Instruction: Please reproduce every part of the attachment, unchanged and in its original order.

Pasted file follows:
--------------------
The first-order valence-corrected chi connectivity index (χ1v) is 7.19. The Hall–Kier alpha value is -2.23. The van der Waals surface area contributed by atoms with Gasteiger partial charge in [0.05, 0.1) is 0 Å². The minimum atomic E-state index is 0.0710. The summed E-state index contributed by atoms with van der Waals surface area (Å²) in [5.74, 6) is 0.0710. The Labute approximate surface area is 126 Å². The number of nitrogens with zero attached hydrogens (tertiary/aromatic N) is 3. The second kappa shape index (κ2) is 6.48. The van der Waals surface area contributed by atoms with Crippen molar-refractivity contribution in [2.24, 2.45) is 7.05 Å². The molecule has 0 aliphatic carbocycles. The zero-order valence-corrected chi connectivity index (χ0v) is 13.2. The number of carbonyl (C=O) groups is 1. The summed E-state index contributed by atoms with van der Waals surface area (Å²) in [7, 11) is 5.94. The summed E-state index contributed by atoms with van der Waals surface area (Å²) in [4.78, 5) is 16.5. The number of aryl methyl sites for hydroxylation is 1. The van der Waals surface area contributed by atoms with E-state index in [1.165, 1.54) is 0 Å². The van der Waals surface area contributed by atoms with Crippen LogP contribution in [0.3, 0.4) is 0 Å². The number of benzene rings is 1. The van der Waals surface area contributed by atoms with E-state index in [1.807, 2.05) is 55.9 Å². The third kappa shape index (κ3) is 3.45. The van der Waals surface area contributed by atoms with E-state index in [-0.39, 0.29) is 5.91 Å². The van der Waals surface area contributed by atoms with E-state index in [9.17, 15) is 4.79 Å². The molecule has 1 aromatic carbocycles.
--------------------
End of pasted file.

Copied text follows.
The first-order valence-corrected chi connectivity index (χ1v) is 7.19. The Hall–Kier alpha value is -2.23. The van der Waals surface area contributed by atoms with Gasteiger partial charge in [0.05, 0.1) is 0 Å². The minimum atomic E-state index is 0.0710. The summed E-state index contributed by atoms with van der Waals surface area (Å²) in [5.74, 6) is 0.0710. The Labute approximate surface area is 126 Å². The number of nitrogens with zero attached hydrogens (tertiary/aromatic N) is 3. The second kappa shape index (κ2) is 6.48. The van der Waals surface area contributed by atoms with Crippen molar-refractivity contribution in [2.24, 2.45) is 7.05 Å². The molecule has 0 aliphatic carbocycles. The zero-order valence-corrected chi connectivity index (χ0v) is 13.2. The number of carbonyl (C=O) groups is 1. The summed E-state index contributed by atoms with van der Waals surface area (Å²) in [7, 11) is 5.94. The summed E-state index contributed by atoms with van der Waals surface area (Å²) in [4.78, 5) is 16.5. The number of aryl methyl sites for hydroxylation is 1. The van der Waals surface area contributed by atoms with E-state index in [1.165, 1.54) is 0 Å². The van der Waals surface area contributed by atoms with Crippen LogP contribution in [0.3, 0.4) is 0 Å². The number of benzene rings is 1. The van der Waals surface area contributed by atoms with E-state index in [1.807, 2.05) is 55.9 Å². The third kappa shape index (κ3) is 3.45. The van der Waals surface area contributed by atoms with E-state index in [-0.39, 0.29) is 5.91 Å². The van der Waals surface area contributed by atoms with E-state index in [9.17, 15) is 4.79 Å². The molecule has 1 aromatic carbocycles.